Witness testifies about Mecham response to death threat

March 3, 1988

By LINDA DEUTSCH
Associated Press

PHOENIX, Ariz. — The Arizona Senate on Thursday rejected an attempt by Gov. Evan Mecham’s lawyers to introduce evidence at his impeachment trial about a key witness’ sex life.

“This is neither a circus nor another episode of Peyton Place,” said Democratic Sen. Jesus “Chuy” Higuera, arguing against admission of the affidavit offered by the first-term Republican governor’s lawyers.

The Senate voted 21-8 against hearing the evidence but decided 26-3 to ask the Maricopa County attorney to investigate the conduct of the witness, Department of Public Safety Director Ralph Milstead.

Milstead is expected to testify about an allegation that Mecham ordered him not to cooperate with a probe of an alleged death threat against a former Mecham aide who was testifying before a grand jury investigating the governor.

“Clearly, the introduction of this evidence would make these proceedings more sensational and titillating,” said Republican Sen. Greg Lunn.

But he added: “I don’t believe the entire life of Director Milstead is on trial. The character and actions of Governor Mecham are on trial.”

Lunn said evidence of an alleged 1982 sexual affair between Milstead and a former DPS employee would be clearly irrelevant and unfair.

“We’ve already done more for Ralph Milstead’s sex life than a centerfold in Cosmopolitan,” said an exasperated Republican Sen. John Mawhinney.

Republican Sen. Peter Kay had spurred debate on the issue when he moved for admission of the affidavit. He said Milstead’s sex life was relevant to his character.

The former DPS employee had reportedly claimed that Milstead had sex with her while he was married and once threatened her if she revealed their affair.

Moments after debate ended on the sex matter, an unidentified man in the spectator’s gallery screamed out: “You make me sick. I have to get out of here.”

The trial was recessed while the man was ushered out and taken to a room for questioning. He did not resist.

Earlier, the Senate heard testimony that Mecham tried to block the state attorney general’s investigation of the alleged death threat because he believed the prosecutor was “out to get him.”

James Chilcoat, DPS assistant deputy director, testified he was told by Milstead that Mecham instructed Milstead not to cooperate with the attorney general’s office.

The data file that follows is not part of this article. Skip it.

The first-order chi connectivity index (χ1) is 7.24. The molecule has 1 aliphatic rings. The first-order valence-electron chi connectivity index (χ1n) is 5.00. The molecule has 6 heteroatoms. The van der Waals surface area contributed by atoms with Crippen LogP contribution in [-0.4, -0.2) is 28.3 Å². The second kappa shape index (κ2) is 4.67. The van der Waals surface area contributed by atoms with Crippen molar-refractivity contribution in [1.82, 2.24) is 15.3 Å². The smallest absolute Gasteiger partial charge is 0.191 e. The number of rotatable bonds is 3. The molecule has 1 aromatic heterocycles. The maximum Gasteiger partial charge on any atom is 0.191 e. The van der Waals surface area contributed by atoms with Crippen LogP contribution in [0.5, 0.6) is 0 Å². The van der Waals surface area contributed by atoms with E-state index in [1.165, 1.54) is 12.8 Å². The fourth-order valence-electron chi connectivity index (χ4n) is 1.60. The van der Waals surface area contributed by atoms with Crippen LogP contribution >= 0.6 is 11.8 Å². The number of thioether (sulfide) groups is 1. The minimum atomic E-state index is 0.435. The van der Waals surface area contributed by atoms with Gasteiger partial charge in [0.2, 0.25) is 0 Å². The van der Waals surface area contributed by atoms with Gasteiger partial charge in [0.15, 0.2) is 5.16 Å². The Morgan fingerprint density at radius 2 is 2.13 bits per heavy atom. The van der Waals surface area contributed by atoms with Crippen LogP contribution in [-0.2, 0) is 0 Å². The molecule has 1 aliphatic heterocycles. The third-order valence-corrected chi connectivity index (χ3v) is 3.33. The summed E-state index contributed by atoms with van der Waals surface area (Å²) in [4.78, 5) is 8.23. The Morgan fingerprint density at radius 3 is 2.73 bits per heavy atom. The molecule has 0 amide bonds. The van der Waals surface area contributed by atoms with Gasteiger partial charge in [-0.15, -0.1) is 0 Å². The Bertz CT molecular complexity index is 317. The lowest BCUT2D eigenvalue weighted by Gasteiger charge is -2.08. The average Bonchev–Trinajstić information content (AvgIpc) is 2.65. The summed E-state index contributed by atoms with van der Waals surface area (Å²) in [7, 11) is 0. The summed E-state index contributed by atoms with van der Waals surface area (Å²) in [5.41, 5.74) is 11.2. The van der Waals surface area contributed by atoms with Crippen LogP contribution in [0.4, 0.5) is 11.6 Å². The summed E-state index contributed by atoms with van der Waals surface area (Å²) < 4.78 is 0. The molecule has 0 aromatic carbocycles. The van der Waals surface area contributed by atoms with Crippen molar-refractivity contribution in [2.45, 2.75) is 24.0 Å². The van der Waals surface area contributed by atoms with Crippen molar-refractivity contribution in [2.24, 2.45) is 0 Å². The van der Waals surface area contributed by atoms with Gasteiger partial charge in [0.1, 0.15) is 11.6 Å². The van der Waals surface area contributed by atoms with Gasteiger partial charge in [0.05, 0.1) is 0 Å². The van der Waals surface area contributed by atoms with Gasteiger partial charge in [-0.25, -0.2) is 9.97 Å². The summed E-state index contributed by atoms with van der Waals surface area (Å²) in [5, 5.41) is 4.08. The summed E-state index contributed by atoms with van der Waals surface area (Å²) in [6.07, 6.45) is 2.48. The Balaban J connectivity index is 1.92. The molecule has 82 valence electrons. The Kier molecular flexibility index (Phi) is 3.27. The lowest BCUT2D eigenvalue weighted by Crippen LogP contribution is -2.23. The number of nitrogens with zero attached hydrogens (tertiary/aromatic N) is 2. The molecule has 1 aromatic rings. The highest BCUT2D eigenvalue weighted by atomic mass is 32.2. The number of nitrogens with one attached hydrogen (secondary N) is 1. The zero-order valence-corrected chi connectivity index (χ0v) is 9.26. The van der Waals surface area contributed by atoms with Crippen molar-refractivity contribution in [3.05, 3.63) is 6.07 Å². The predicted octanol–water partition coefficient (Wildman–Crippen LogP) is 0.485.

Meanwhile, Mecham took his case to the public, appearing on three national television shows Thursday morning a few hours after he addressed a cheering crowd of 4,000 supporters at a rally Wednesday night.

Mecham, who has stayed away from his impeachment trial since it began Monday, also is accused of concealing a $350,000 campaign loan and of misusing $80,000 in state money by loaning it to his auto dealership.

Mecham, 63, is the first U.S. governor to face an impeachment trial in 60 years. He also faces a May 17 recall election and a March 22 trial on felony charges accusing him of concealing the loan.

Chilcoat, a DPS lieutenant colonel, gave details of the alleged threat similar to those related by two other DPS officers who testified earlier.

He said he was told that Lee Watkins, then Mecham’s prison construction chief, threatened in November that a Mecham staffer then testifying before a grand jury about the campaign loan might “go on a long boat ride” or “wind up at the bottom of a river” if she continued talking.

“The department could see some embarrassment coming to the governor’s office and obviously we were going to get blamed for that,” Chilcoat said. “We had told the governor (about the threat) to reduce his risk and we were at a loss as to why he hadn’t done anything.”

Chilcoat said Milstead personally gave Mecham the information and came back dismayed.

“He (Milstead) said the governor had instructed him not to go to the attorney general’s office, not to help those people out there, that they were out to get him,” Chilcoat said.

A two-thirds vote of the Senate would be required to convict Mecham on any count of the 23 articles of impeachment and remove him from office. The Senate could, by another two-thirds vote, then bar Mecham for life from holding any state office.

Mecham has remained highly visible since his trial began. On the network TV morning shows he said, “I haven’t broken any laws,” and blamed Arizona newspapers for his problems.

Mecham was asked on ABC about the impact of former U.S. Sen. Barry Goldwater’s view that Mecham should resign. “Barry doesn’t know what’s going on,” Mecham said. “He’s sort of past history.”